A new perspective on the European colonisation of Asia

Excavations in Taiwan demonstrate that the region was already a globalisation hub during the early 17th century

Although James Cook’s 18th century expeditions into the South Pacific Ocean are considered historical feats, Spanish voyages of discovery in this region preceded them. It is well-known that the Spanish, beginning with Ferdinand Magellan in 1521, explored the Pacific during the 16th and 17th centuries. In the past, researchers have paid limited attention to this fact, which has led to a dearth of modern anthropological, historical and archaeological investigations as well as insights regarding this period of proto-globilisation in this region of the world. Research directed by María Cruz Berrocal is starting to fill this gap. Cruz Berrocal’s archaeological excavations at a settlement in northern Taiwan have brought a new perspective on the colonisation of the Pacific region to light: the small Spanish colony of 'San Salvador de Isla Hermosa' was an early globalised spot. María Cruz Berrocal is a Research Fellow at the Zukunftskolleg of the University of Konstanz and associated with the Department of History and Sociology.

The focus of her investigation is a settlement on the small Island of Heping Dao, which belongs to the city of Keelung in the north of Taiwan. The excavations, carried out at this site since 2011, have recovered important archaeological artefacts. They document the history of human habitation on the island: from early history onwards, the region played an important role for Taiwan and was also influential during the age of European colonisation. ‘San Salvador de Isla Hermosa’ was founded as a Spanish colony on Heping Dao in 1626 and was later taken over by the Dutch. The Chinese eventually annexed the territory, followed by Japanese occupation until the end of World War II.

The Spanish lived in the settlement from 1626 until 1642. The excavations by María Cruz Berrocal’s international research group provided considerably more evidence of early European presence and influence than expected. The archaeologists discovered the foundations of a church or Christian convent and the associated cemetery. “Our findings demonstrate that this colony did not play a marginal role. Taiwan was a juncture for commercial relations in the Pacific region and therefore a hub for extensive interaction,” explains María Cruz Berrocal.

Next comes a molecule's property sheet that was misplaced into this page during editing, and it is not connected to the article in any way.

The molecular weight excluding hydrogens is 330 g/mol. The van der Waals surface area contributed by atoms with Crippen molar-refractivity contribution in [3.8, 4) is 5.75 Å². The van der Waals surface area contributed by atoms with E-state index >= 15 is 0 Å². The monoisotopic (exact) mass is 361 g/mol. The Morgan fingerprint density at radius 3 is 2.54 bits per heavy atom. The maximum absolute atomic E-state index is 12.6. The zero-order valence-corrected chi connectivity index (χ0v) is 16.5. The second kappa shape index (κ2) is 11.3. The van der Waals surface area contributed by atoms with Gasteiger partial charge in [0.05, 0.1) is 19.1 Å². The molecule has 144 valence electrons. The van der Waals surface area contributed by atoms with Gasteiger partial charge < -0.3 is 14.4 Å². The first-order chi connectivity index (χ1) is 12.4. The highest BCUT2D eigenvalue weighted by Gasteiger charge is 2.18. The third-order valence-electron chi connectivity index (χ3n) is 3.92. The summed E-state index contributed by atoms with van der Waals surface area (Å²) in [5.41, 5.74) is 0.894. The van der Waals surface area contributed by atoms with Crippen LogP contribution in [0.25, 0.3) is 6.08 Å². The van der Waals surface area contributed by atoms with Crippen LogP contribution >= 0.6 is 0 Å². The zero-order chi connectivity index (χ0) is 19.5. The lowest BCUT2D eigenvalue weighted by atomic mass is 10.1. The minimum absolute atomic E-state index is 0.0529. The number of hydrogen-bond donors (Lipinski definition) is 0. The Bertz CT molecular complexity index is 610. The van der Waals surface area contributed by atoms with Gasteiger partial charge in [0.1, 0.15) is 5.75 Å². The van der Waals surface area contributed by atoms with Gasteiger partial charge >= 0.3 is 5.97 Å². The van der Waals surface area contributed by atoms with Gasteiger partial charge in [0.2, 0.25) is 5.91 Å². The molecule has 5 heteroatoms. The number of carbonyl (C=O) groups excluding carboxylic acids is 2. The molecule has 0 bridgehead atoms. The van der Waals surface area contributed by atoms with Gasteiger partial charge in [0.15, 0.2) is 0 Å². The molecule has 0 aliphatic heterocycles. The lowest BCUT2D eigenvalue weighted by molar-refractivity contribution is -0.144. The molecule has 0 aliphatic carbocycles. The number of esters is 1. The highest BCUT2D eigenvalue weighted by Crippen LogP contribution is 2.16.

The excavations, with the most recent taking place from September to November of 2016, have so far uncovered six burials and other dislocated human remains near the church. In November 2016, the archaeologists unearthed a skeleton of a deceased person who was buried with hands folded in prayer. “These are the first European burials from this time period discovered in the entire Asia-Pacific region and they contain the first documented human remains. The colonial cemetery that we unearthed is also the oldest in the region,” says María Cruz Berrocal.

Analysis of the human bones and especially the teeth is revealing a multifaceted picture. Compelling biographical information such as geographic origin, diet and medical history can be gathered through isotope and botanical analyses of dental remains as well as the examination of the preserved DNA of pathogens. The isotopic analysis is being carried out by Dr Estelle Herrscher from the CNRS, France and the botanical analysis by Dr Alexandre Chevalier from the Royal Belgian Institute of Science. Johannes Krause from the Max Planck Institute for the Science of Human History in Jena, Germany is analysing the human and pathogen DNA. Plant remains are also providing important information since many new plant species were introduced into the Pacific region by Europeans.

Initial findings are indicating that the human remains most likely belong to people who came from Europe, Asia and possibly even Africa. Since they were also interacting with the native Taiwanese population on Heping Dao, it is important to carry out further research here in order to discern the impact they experienced as a result of European colonisation. Additional analyses will provide a more comprehensive picture of the early history of this region. “The results demonstrate that we are dealing with an early globalisation hub here. The Spanish-style construction of the church illustrates that this colony was just as important to the Spanish Crown as other colonies established elsewhere, as in the Americas, for example. However, its attempt to gain a long-term foothold in the Pacific region was ultimately unsuccessful. For this reason, historians have since assumed that Taiwan only played a marginal role. But that is not the case,” concludes María Cruz Berrocal.

Facts:

  • The excavations directed by María Cruz Berrocal were initially carried out under the aegis of the Consejo Superior de InvestigacionesCientificas (CSIC, Spain) and the National Science Council of Taiwan. Since 2013, the University of Konstanz and the Academia Sinica (Taiwan) are scientific cooperation partners in this research.
  • Analyses on human and panthogen DNA are being carried out by Professor Johannes Krause at the Max Planck Institute for the Science of Human History in Jena. The isotopic analysis is being carried out by Dr. Estelle Herrscher from the CNRS, France and the botanical analysis by Dr Alexandre Chevalier from the Royal Belgian Institute of Science.